Stenotic aortic valve disease can require a procedure called aortic valvuloplasty. Calcific aortic stenosis is shown here. The aortic valve is narrowed or stenotic and blood cannot flow easily into the aorta, causing pressure to build in the left ventricle. This can damage the heart muscle over time.
During aortic valvuloplasty, a guide wire is inserted through a small incision in the thigh and up the aorta and through the stenotic valve. A balloon catheter is then passed over the guide wire. This balloon is inflated to open the narrowed valve. The balloon catheter and guide wire are removed, leaving the valve widened and allowing blood to flow freely out of the heart. There is often some degree of backward leakage through the valve, and many patients will require later intervention.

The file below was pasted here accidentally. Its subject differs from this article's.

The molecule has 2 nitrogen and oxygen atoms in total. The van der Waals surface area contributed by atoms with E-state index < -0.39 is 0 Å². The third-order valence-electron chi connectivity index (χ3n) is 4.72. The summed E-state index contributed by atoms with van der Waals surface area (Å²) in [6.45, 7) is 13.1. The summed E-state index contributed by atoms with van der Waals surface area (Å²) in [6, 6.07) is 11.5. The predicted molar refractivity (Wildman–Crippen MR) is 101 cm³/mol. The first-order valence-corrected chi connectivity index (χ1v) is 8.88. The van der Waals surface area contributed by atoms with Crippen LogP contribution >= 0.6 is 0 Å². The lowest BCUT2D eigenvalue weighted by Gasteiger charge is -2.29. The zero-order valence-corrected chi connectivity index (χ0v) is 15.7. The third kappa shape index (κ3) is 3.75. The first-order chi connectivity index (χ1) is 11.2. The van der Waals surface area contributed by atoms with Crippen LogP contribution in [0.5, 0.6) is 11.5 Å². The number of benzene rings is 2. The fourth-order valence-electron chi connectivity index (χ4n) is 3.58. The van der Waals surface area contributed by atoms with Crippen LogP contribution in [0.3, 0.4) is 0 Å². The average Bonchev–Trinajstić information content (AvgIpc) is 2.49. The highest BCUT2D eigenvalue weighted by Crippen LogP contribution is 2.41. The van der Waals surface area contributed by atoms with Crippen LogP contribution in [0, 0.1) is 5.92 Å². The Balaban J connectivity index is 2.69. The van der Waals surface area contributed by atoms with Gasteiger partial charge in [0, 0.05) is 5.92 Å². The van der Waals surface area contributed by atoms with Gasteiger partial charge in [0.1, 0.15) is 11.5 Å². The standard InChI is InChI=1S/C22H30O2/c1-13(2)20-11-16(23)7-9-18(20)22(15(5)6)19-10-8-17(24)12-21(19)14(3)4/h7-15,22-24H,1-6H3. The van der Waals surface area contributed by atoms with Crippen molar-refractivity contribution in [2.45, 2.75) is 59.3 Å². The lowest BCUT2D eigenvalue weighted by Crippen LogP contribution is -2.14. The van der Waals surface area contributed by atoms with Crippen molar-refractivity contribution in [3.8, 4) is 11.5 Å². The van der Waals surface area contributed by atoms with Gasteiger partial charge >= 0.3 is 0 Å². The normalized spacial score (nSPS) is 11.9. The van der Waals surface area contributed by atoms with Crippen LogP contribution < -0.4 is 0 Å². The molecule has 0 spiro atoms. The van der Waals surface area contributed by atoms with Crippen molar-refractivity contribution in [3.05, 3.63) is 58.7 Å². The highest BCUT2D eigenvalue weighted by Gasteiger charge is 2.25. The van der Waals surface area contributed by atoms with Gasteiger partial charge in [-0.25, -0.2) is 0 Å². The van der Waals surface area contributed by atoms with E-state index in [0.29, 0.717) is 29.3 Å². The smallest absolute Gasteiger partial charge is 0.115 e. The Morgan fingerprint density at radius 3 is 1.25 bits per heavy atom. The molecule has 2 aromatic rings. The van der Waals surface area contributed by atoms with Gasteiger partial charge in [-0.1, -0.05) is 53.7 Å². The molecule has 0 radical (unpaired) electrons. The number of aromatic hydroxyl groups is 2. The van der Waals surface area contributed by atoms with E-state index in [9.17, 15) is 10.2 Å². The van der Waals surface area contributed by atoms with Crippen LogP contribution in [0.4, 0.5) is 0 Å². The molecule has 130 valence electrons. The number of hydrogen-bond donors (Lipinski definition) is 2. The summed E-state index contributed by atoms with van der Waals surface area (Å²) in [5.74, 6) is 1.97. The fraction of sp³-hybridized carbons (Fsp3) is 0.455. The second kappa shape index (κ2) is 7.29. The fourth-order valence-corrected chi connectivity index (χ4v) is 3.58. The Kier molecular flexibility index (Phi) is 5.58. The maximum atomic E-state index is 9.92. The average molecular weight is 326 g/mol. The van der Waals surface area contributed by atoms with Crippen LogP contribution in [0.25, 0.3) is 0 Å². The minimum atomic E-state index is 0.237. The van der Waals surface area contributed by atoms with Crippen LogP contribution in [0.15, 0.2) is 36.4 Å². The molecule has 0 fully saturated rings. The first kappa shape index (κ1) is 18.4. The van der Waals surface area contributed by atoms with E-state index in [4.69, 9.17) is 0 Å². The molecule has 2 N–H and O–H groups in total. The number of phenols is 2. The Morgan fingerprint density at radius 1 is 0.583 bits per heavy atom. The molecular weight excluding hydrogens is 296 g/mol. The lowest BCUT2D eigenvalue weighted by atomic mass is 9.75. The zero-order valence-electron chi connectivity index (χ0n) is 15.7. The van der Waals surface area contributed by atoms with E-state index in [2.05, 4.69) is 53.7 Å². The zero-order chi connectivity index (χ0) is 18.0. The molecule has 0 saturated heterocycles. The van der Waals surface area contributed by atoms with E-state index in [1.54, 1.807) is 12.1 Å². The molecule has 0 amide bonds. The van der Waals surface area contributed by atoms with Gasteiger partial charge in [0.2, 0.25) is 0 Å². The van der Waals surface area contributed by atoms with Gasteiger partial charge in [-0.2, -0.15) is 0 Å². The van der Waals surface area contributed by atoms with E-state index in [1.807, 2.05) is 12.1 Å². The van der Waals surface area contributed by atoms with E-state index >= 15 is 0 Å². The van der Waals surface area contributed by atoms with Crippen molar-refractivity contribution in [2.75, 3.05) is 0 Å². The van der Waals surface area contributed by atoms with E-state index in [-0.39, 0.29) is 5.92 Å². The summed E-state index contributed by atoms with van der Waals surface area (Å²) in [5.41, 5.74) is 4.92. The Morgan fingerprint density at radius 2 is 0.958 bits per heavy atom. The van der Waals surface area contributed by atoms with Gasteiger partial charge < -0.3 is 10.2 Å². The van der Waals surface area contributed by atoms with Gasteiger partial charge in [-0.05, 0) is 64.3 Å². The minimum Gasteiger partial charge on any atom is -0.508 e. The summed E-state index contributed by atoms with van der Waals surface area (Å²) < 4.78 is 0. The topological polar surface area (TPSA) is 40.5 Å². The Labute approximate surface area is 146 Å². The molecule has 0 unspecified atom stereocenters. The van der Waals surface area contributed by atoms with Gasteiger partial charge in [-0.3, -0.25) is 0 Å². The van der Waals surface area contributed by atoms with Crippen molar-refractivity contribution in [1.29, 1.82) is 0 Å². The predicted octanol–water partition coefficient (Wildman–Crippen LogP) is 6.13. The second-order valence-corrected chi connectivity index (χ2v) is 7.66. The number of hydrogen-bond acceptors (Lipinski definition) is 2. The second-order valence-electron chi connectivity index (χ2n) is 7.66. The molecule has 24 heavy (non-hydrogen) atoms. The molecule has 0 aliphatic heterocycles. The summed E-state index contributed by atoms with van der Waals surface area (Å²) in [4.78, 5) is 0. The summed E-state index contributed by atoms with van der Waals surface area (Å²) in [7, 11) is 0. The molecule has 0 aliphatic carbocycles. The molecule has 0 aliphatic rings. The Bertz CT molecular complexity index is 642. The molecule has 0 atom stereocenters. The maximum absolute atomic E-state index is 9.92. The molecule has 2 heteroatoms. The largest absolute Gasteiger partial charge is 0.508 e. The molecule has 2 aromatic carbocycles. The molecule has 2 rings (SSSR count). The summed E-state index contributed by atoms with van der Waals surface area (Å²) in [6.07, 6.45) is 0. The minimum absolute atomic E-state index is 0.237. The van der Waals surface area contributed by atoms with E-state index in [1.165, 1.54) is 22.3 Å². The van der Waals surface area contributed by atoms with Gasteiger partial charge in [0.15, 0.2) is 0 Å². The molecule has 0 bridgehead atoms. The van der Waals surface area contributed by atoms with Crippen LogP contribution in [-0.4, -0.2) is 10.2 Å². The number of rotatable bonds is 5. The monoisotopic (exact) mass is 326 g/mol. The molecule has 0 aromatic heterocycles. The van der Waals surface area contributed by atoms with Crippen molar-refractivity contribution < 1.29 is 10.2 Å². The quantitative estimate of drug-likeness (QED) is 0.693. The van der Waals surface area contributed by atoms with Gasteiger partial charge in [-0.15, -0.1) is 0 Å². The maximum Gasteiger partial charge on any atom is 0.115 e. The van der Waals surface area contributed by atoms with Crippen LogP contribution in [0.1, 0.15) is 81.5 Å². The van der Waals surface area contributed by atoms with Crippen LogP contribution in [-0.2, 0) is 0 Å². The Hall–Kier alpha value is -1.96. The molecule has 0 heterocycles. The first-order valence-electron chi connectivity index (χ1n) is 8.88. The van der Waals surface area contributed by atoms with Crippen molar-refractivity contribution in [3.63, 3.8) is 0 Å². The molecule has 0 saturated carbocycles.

Figure 1: Calcific aortic stenosis can require treatment.
Figure 2: Balloon catheter expanding to open the narrowed valve.
Figure 3: Backward leakage (regurgitation) can result from the procedure.
Figure 4: Outward blood flow is improved after aortic valvuloplasty.
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